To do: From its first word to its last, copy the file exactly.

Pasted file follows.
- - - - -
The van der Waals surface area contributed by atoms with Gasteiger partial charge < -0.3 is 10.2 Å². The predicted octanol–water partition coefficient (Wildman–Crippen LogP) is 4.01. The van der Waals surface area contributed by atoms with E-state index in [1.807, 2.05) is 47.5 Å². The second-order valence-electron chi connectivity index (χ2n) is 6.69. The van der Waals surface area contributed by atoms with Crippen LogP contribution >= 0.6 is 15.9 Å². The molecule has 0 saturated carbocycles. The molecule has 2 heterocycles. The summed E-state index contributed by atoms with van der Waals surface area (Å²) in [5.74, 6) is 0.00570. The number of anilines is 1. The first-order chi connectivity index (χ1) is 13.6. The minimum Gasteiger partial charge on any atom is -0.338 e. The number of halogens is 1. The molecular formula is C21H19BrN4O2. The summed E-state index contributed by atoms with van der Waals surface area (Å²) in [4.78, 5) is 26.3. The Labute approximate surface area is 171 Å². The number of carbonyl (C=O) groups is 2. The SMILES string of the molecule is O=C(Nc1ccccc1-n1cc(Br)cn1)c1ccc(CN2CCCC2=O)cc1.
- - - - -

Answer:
The van der Waals surface area contributed by atoms with Gasteiger partial charge < -0.3 is 10.2 Å². The predicted octanol–water partition coefficient (Wildman–Crippen LogP) is 4.01. The van der Waals surface area contributed by atoms with E-state index in [1.807, 2.05) is 47.5 Å². The second-order valence-electron chi connectivity index (χ2n) is 6.69. The van der Waals surface area contributed by atoms with Crippen LogP contribution >= 0.6 is 15.9 Å². The molecule has 0 saturated carbocycles. The molecule has 2 heterocycles. The summed E-state index contributed by atoms with van der Waals surface area (Å²) in [5.74, 6) is 0.00570. The number of anilines is 1. The first-order chi connectivity index (χ1) is 13.6. The minimum Gasteiger partial charge on any atom is -0.338 e. The number of halogens is 1. The molecular formula is C21H19BrN4O2. The summed E-state index contributed by atoms with van der Waals surface area (Å²) in [4.78, 5) is 26.3. The Labute approximate surface area is 171 Å². The number of carbonyl (C=O) groups is 2. The SMILES string of the molecule is O=C(Nc1ccccc1-n1cc(Br)cn1)c1ccc(CN2CCCC2=O)cc1.